3. Just got back from my run where I finished listening to the panel discussion. Very good! I had a bit of a revelation when in the final 10-minutes of the discussion the excellent points are made (primarily be Danny Dreyer): a) That we should discard the word “strike” and replace that word with “landing” when referring to the forefoot landing; b) That there’s a huge difference between forefoot *landing* versus forefoot *loading* (the former being appropriate, but when a long-distance/high-mileage runner attempts both forefoot landing and loading they significantly raise their likelihood of injury); c) One of the benefits of the runner relaxing is that upon forefoot landing their mid-foot will naturally load.

  4. Pete, thanks for this post and converting to .mp3. I am a Newton fan who thought he was runing mid-foot. Turns out, not even close. I loved the recent RRT’s episode on form too – great job by the panel and Joe. My Coach lives in CO and just became a Certified Newton Coach (not sure of exact title). With a lot of practice and minfullness, I am really hoping the change my form. I have had two calcaneus stress fractices in the past two years! Again, thanks!

    • Pete Larson says:


      I takes a lot of time and effort, but form change can be accomplished. I ran
      19 miles today, and am pretty sure I managed to avoid the heels for almost
      the entire way. Are you working with Jeff at PRSfit?


    • Ooops, I meant stress fractures

  5. Pete,
    Thanks for bringing this panel discussion to our attention. I thought it was excellent. It definitely reinforces my belief that my efforts in making a transition to this form have been well worth it. Your blog keeps getting better and better!

  6. Tamara Bailley says:

    Thanks for converting into mp3 files, Pete. This is a big help for me especially the form. I had a horrible experience while running barefooted until I tried using newton shoes. In fact, I have a picture of my right deformed foot here – Newton shoes really helps me a lot. Thanks again, Pete.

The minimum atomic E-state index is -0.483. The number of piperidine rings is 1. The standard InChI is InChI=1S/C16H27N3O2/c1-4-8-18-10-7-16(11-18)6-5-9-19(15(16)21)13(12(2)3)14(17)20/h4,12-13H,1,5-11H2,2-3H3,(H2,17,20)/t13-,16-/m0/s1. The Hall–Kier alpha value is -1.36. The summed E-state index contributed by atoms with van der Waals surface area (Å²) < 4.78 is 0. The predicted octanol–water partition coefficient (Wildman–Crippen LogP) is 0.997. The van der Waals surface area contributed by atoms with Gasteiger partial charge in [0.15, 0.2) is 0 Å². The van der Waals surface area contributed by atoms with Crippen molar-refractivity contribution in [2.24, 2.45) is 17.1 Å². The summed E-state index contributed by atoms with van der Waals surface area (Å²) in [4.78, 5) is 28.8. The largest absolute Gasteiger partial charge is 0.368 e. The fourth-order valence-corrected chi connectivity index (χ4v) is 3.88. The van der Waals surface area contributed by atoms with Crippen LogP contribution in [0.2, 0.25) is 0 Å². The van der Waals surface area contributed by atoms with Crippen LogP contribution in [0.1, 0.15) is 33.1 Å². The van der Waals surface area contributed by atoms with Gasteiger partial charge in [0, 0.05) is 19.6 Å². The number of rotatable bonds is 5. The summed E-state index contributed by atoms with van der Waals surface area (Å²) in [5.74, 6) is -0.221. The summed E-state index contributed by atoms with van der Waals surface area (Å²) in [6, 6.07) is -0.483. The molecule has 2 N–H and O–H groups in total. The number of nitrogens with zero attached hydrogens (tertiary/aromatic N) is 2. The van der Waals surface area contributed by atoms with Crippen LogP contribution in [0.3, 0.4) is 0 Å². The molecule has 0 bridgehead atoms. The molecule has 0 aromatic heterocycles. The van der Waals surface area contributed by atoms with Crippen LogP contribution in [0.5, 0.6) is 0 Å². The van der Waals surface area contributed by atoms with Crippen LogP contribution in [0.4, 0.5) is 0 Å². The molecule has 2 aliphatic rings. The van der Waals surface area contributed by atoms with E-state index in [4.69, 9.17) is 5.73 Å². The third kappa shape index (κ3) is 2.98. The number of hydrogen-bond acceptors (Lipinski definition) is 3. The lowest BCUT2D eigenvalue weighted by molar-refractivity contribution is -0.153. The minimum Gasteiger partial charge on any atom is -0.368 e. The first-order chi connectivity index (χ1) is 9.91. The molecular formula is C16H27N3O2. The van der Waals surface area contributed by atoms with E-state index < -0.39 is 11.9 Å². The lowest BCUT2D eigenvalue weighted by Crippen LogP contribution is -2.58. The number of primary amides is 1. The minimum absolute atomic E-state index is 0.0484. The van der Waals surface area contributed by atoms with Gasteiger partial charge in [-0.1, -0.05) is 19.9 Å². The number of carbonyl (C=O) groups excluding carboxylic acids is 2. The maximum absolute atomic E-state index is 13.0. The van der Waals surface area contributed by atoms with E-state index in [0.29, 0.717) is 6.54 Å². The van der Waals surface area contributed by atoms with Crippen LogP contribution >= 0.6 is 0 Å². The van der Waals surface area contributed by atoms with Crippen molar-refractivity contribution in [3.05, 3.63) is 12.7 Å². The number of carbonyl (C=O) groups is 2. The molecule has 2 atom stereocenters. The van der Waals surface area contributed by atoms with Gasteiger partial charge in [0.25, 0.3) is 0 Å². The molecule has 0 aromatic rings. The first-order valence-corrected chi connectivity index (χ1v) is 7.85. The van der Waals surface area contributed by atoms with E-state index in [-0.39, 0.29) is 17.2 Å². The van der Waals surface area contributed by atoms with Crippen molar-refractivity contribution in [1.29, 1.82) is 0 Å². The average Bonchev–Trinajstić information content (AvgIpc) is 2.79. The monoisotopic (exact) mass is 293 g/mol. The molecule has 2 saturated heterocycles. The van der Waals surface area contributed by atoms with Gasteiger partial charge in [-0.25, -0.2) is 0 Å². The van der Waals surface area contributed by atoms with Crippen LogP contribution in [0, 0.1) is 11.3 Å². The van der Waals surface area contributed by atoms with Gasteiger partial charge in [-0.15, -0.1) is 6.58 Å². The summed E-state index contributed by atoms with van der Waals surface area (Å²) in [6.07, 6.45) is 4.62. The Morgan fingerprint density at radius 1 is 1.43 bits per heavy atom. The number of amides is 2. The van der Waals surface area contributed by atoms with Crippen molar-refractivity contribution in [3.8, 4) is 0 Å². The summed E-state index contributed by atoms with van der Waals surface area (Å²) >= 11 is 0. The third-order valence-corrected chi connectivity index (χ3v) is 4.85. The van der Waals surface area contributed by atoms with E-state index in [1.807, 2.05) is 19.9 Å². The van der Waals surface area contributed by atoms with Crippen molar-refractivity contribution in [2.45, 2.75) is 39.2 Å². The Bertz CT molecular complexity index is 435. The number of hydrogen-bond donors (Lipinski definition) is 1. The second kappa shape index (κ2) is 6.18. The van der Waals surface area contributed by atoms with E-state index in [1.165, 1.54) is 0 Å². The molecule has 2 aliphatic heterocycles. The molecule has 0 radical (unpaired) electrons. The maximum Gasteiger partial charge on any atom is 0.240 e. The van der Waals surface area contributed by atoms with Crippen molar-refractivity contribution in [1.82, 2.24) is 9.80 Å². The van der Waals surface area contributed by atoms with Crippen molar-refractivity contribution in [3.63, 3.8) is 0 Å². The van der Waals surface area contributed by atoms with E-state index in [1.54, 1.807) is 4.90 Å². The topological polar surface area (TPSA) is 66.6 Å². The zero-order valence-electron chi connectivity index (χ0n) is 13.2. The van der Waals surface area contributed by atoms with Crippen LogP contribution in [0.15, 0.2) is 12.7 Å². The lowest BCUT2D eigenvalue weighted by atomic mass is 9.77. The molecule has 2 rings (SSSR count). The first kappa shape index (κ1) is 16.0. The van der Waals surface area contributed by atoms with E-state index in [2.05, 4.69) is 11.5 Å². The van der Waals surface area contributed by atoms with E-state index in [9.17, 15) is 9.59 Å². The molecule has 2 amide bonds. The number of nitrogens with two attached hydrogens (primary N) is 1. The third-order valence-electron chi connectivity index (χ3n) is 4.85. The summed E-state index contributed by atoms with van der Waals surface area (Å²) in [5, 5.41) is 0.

7. Joe Garland says:

    I didn’t listen to it all, but too much seems of the view that one should run “natural” because it’s natural. Like unpasteurized milk? Was anything said about the fact that the last two Americans to win NY are heelstrikers (who presumably would not have won were they forced to run midfoot)?

    But for all of this, the key, and right with what we spoke about on RRT, is at 2:45 of number 2, it doesn’t matter where you land but how you land. (Jay Dicharry)

    • Pete Larson says:


      It gets back to the whole issue that I brought up that heel striking
      is a spectrum. Meb heel strikes, but he also doesn’t seem to have an
      extended leg while doing so. He did win NYC, but he also fractured his
      hip while running in the Olympic Marathon trials, so it’s hard to say
      if what he is doing is good or bad. I also don’t think we can really
      know if he would be better or worse if he switched to midfoot. What
      will be interesting is to see how Dathan Ritzenhein does at the NYC
      marathon this Fall as Alberto Salazar recently switched him to a
      midfoot strike (along with Alan Webb).


      On Wednesday, September 22, 2010, Disqus

  8. I created a tinyurl to make it easy to download on my smartphone, which is where I’ll listen to it:

    Thanks for writing this great blog & sharing your experience and knowledge.